Research: Grainy/Noisy Gradient

Below I have posted a poster created by Malwin Béla Hürkey in which a grainy/noisy gradient was used to create 3dimensional shapes. Can someone point me towards a method to create such gradients?

Poster by Malwin Béla Hürkey:


What I have done so far is simply using the Effect -> Texture -> Grain option inside Illustrator, which yields some interesting first results going into the right direction. See the .jpeg below, a snapshot of the result I am getting with this method:

Screenshot of current result

However, the issue with this method is the fact that the grain effect applied in Illustrator appears to be very pixilated, i.e. pixel-based. This is an issue since I intend to create a screen print from this file. Pixilated/non-vector shapes will be difficult to reproduce via screen print, since I need edges as sharp as possible for the exposure process.


Here’s another result I was able to work out (now the resolution remains as the only thing worrying me as I am unsure whether this will be printable via screen print):

enter image description here

I am looking for a method allowing me to create the same type of grainy gradient but in a fashion that is not pixel-based or sharp enough for screen print.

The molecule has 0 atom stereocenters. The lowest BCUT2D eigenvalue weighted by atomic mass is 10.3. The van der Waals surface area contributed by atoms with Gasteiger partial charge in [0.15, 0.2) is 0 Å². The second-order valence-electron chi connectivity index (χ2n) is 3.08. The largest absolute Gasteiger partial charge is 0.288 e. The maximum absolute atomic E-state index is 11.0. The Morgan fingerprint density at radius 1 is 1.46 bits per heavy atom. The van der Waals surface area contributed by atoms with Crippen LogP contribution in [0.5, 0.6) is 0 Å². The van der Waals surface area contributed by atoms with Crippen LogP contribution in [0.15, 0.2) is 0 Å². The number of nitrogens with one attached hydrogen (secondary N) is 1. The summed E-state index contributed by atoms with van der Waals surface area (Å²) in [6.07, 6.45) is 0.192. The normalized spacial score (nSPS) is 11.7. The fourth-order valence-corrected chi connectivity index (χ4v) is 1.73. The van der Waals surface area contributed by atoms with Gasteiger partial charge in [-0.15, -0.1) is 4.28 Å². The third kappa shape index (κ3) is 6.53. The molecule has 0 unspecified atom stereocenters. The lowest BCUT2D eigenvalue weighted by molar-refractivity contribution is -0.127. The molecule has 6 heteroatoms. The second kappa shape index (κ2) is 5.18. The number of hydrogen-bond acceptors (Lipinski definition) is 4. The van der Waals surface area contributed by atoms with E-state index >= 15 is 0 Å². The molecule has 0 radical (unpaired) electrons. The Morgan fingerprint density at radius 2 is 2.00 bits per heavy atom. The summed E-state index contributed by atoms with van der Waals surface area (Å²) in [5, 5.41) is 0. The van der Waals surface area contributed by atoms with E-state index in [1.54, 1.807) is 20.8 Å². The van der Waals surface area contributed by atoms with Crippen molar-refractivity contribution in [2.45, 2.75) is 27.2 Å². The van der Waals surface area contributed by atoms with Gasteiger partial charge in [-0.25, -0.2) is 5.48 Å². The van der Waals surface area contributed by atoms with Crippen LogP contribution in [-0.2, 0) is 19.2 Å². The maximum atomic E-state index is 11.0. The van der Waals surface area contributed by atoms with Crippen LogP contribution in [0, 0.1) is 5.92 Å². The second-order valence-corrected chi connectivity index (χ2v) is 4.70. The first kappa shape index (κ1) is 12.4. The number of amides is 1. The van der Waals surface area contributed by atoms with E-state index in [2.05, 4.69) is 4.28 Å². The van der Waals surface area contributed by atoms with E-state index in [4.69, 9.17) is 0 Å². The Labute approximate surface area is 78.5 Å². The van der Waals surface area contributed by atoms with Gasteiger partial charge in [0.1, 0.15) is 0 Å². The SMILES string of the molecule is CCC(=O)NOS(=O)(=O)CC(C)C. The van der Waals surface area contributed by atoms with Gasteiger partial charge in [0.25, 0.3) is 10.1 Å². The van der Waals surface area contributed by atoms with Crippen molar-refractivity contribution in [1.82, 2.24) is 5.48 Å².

I came across a related problem while working on this issue, I outlined it here: Unable to apply Grain-Effect to Gradient

Here are some more examples of images similar to the effect I’d like to achieve:


(No stealing of intellectual property intended, all credit goes of course to the original designer, I’m merely interested in broadening my horizon in regards to visual techniques)


I use different method in photoshop to achieve similar results. It all boils down to getting more details in the noise (by creating it on a bigger image/layer) and blowing up the contrast.

Here is a short description of the process:

1. Create a new project at least twice in size of your original image

If you want to add the effect on the whole image, choose at least twice the size of your artboard.Twice usually fits well for me as you might run into problems with your computer performance really fast if you create huge images. Make sure the DPI of the new image matches up with your original image.

2. Apply noise on the new, bigger project (filter>noise>add noise)

Make sure the noise is on full strength and monochromatic.

3. Copy the layer back onto your original file, scale it down and set it to overlay

Other Blend Modes will work too but I most often use that one.

4. Increase the contrast of your project/gradient by a very strong margin.

And there you have your effect!

If you need more details or other techniques I described it in more detail here:
Photoshop Tutorial on how to create noisy/grainy gradients

Source : Link , Question Author : JoSch , Answer Author : Stefan Hürlemann

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